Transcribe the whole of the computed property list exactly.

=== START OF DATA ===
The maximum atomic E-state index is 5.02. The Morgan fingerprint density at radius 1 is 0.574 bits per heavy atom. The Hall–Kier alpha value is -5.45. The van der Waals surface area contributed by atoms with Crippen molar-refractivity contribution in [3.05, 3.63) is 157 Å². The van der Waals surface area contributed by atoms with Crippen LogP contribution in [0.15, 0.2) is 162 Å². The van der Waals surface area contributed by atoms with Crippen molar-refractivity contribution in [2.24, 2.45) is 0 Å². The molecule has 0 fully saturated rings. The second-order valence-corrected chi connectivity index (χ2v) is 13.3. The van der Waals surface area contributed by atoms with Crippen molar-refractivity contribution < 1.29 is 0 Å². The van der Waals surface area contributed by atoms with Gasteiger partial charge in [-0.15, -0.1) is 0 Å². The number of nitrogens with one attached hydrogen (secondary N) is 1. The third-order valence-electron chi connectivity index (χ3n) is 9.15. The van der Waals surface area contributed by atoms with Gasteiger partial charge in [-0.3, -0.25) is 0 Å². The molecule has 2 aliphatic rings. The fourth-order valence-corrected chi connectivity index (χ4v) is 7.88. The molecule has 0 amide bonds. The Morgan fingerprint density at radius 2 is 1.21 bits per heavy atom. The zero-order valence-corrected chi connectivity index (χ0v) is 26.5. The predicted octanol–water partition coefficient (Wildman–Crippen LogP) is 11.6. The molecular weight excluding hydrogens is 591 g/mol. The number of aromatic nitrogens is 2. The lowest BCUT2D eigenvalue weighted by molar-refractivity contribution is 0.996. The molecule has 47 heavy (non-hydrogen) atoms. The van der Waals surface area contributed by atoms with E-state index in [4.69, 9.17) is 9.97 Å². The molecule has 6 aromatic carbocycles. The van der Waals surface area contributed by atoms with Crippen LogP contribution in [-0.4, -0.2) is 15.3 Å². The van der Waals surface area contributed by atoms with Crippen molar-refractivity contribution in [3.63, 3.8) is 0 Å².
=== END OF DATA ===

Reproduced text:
The maximum atomic E-state index is 5.02. The Morgan fingerprint density at radius 1 is 0.574 bits per heavy atom. The Hall–Kier alpha value is -5.45. The van der Waals surface area contributed by atoms with Crippen molar-refractivity contribution in [3.05, 3.63) is 157 Å². The van der Waals surface area contributed by atoms with Crippen LogP contribution in [0.15, 0.2) is 162 Å². The van der Waals surface area contributed by atoms with Crippen molar-refractivity contribution in [2.24, 2.45) is 0 Å². The molecule has 0 fully saturated rings. The second-order valence-corrected chi connectivity index (χ2v) is 13.3. The van der Waals surface area contributed by atoms with Crippen molar-refractivity contribution < 1.29 is 0 Å². The van der Waals surface area contributed by atoms with Gasteiger partial charge in [-0.15, -0.1) is 0 Å². The number of nitrogens with one attached hydrogen (secondary N) is 1. The third-order valence-electron chi connectivity index (χ3n) is 9.15. The van der Waals surface area contributed by atoms with Gasteiger partial charge in [-0.3, -0.25) is 0 Å². The molecule has 2 aliphatic rings. The fourth-order valence-corrected chi connectivity index (χ4v) is 7.88. The molecule has 0 amide bonds. The Morgan fingerprint density at radius 2 is 1.21 bits per heavy atom. The zero-order valence-corrected chi connectivity index (χ0v) is 26.5. The predicted octanol–water partition coefficient (Wildman–Crippen LogP) is 11.6. The molecular weight excluding hydrogens is 591 g/mol. The number of aromatic nitrogens is 2. The lowest BCUT2D eigenvalue weighted by molar-refractivity contribution is 0.996. The molecule has 47 heavy (non-hydrogen) atoms. The van der Waals surface area contributed by atoms with E-state index in [4.69, 9.17) is 9.97 Å². The molecule has 6 aromatic carbocycles. The van der Waals surface area contributed by atoms with Crippen LogP contribution in [-0.4, -0.2) is 15.3 Å². The van der Waals surface area contributed by atoms with Crippen molar-refractivity contribution in [3.63, 3.8) is 0 Å².